Lysergic acid

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Lysergic acid
IUPAC name
6-Methyl-9,10-didehydroergoline-8β-carboxylic acid
Systematic IUPAC name
(6aR,9R)-7-Methyl-4,6,6a,7,8,9-hexahydroindolo[4,3-fg]quinoline-9-carboxylic acid
3D model (JSmol)
ECHA InfoCard 100.001.302 Edit this at Wikidata
  • InChI=1S/C16H16N2O2/c1-18-8-10(16(19)20)5-12-11-3-2-4-13-15(11)9(7-17-13)6-14(12)18/h2-5,7,10,14,17H,6,8H2,1H3,(H,19,20)/t10-,14-/m1/s1 checkY
  • InChI=1/C16H16N2O2/c1-18-8-10(16(19)20)5-12-11-3-2-4-13-15(11)9(7-17-13)6-14(12)18/h2-5,7,10,14,17H,6,8H2,1H3,(H,19,20)/t10-,14-/m1/s1
  • CN1C[C@@H](C=C2[C@H]1CC3=CNC4=CC=CC2=C34)C(=O)O
Molar mass 268.316 g·mol−1
Melting point 238 to 240 °C (460 to 464 °F; 511 to 513 K)
Acidity (pKa) pKa1 = 7.80, pKa2 = 3.30 [1]
Legal status
Except where otherwise noted, data are given for materials in their standard state (at 25 °C [77 °F], 100 kPa).
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Lysergic acid, also known as D-lysergic acid and (+)-lysergic acid, is a precursor for a wide range of ergoline alkaloids that are produced by the ergot fungus and found in the seeds of Turbina corymbosa (ololiuhqui), Argyreia nervosa (Hawaiian baby woodrose), and Ipomoea tricolor (morning glories, tlitliltzin).

Amides of lysergic acid, lysergamides, are widely used as pharmaceuticals and as psychedelic drugs, e.g. lysergic acid diethylamide (LSD). Lysergic acid is listed as a Table I precursor under the United Nations Convention Against Illicit Traffic in Narcotic Drugs and Psychotropic Substances.[3]

Lysergic acid received its name as it was a product of the lysis of various ergot alkaloids.[4]



Lysergic acid is generally produced by hydrolysis[5] of natural lysergamides, but can also be synthesized in the laboratory by a complex total synthesis, for example by Robert Burns Woodward's team in 1956.[6] An enantioselective total synthesis based on a palladium-catalyzed domino cyclization reaction has been described in 2011 by Fujii and Ohno.[7] Lysergic acid monohydrate crystallizes in very thin hexagonal leaflets when recrystallized from water. Lysergic acid monohydrate, when dried (140 °C at 2 mmHg or 270 Pa) forms anhydrous lysergic acid.


The biosynthetic route is based on the alkylation of the amino acid tryptophan with dimethylallyl diphosphate (isoprene derived from 3R-mevalonic acid) giving 4-dimethylallyl-L-tryptophan which is N-methylated with S-adenosyl-L-methionine. Oxidative ring closure followed by decarboxylation, reduction, cyclization, oxidation, and allylic isomerization yields D-(+)-lysergic acid.[4] The biosynthetic pathway has been reconsituted in transgenic baker's yeast.[8]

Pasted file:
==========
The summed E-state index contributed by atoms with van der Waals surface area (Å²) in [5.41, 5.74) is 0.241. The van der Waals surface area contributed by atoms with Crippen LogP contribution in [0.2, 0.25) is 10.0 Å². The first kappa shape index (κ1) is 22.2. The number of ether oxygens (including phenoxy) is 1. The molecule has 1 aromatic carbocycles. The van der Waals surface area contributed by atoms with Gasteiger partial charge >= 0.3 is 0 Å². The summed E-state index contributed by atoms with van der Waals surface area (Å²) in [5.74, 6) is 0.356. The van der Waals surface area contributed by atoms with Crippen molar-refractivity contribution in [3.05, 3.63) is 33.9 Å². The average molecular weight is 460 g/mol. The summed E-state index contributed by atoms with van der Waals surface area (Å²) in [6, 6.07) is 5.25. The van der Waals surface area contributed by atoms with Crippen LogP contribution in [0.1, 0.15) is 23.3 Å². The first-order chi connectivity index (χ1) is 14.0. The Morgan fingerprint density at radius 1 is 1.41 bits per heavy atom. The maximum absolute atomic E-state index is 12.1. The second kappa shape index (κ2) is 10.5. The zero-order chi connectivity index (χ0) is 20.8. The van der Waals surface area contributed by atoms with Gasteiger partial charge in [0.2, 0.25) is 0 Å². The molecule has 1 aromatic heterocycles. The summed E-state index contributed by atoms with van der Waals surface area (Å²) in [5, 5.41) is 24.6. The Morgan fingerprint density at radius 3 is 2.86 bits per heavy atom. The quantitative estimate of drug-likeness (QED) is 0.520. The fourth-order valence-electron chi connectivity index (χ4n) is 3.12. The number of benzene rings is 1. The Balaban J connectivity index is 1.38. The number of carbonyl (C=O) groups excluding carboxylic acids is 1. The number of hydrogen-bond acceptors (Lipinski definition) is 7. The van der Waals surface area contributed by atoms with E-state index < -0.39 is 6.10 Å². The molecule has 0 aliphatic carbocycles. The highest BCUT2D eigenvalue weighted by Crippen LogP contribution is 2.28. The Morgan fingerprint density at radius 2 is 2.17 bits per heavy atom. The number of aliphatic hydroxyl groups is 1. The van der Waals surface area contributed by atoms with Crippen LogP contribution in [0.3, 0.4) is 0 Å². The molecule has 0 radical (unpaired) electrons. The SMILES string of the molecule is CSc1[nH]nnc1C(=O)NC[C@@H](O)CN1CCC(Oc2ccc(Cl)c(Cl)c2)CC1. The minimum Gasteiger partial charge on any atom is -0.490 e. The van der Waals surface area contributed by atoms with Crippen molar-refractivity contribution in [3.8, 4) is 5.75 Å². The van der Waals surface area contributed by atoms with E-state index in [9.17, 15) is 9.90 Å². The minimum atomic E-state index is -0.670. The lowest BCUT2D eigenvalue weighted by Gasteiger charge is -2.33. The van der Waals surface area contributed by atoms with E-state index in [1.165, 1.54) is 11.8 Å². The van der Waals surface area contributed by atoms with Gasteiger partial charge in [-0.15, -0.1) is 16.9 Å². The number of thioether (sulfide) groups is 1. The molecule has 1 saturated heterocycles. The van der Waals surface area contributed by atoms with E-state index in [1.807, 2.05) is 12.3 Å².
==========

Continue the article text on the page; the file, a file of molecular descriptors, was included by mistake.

Lysergic acid is a chiral compound with two stereocenters. The isomer with inverted configuration at carbon atom 8 close to the carboxyl group is called isolysergic acid. Inversion at carbon 5 close to the nitrogen atom leads to L-lysergic acid and L-isolysergic acid, respectively.

Chemical structures of lysergic acid isomers

See also[edit]


  1. ^ Brown, H. C.; et al. (1955). Braude, E. A.; Nachod, F. C. (eds.). Determination of Organic Structures by Physical Methods. New York, NY: Academic Press.
  2. ^ Anvisa (2023-03-31). "RDC Nº 784 - Listas de Substâncias Entorpecentes, Psicotrópicas, Precursoras e Outras sob Controle Especial" [Collegiate Board Resolution No. 784 - Lists of Narcotic, Psychotropic, Precursor, and Other Substances under Special Control] (in Brazilian Portuguese). Diário Oficial da União (published 2023-04-04). Archived from the original on 2023-08-03. Retrieved 2023-08-15.
  3. ^ "List of Precursors and Chemicals Frequently Used in the Illicit Manufacture of Narcotic Drugs and Psychotropic Substances Under International Control" (PDF). International Narcotics Control Board. Archived from the original (PDF) on 2008-02-27.
  4. ^ a b Schiff, P. L. (Oct 15, 2006). "Ergot and its alkaloids". Am. J. Pharm. Educ. 70 (5): 98. doi:10.5688/aj700598. PMC 1637017. PMID 17149427.
  5. ^ Martínková, L.; Kren, V.; Cvak, L.; Ovesná, M.; Prepechalová, I. (Nov 17, 2001). "Hydrolysis of lysergamide to lysergic acid by Rhodococcus equi A4". J. Biotechnol. 84 (1): 63–6. doi:10.1016/s0168-1656(00)00332-1. PMID 11035188.
  6. ^ Kornfeld, Edmund C.; Fornefeld, E. J.; Kline, G. Bruce; Mann, Marjorie J.; Morrison, Dwight E.; Jones, Reuben G.; Woodward, R. B. (1956). "The Total Synthesis of Lysergic Acid". J. Am. Chem. Soc. 78 (13): 3087–3114. doi:10.1021/ja01594a039.
  7. ^ Inuki, S.; Iwata, A.; Oishi, S.; Fujii, N.; Ohno, H. (2011). "Enantioselective Total Synthesis of (+)-Lysergic Acid, (+)-Lysergol, and (+)-Isolysergol by Palladium-Catalyzed Domino Cyclization of Allenes Bearing Amino and Bromoindolyl Groups". J. Org. Chem. 76 (7): 2072–2083. doi:10.1021/jo102388e. PMID 21361331.
  8. ^ Wong, Garrett; Lim, Li Rong; Tan, Yong Quan; Go, Maybelle Kho; Bell, David J.; Freemont, Paul S.; Yew, Wen Shan (2022). "Reconstituting the complete biosynthesis of D-lysergic acid in yeast". Nature Communications. 13 (1): 712. Bibcode:2022NatCo..13..712W. doi:10.1038/s41467-022-28386-6. PMC 8821704. PMID 35132076.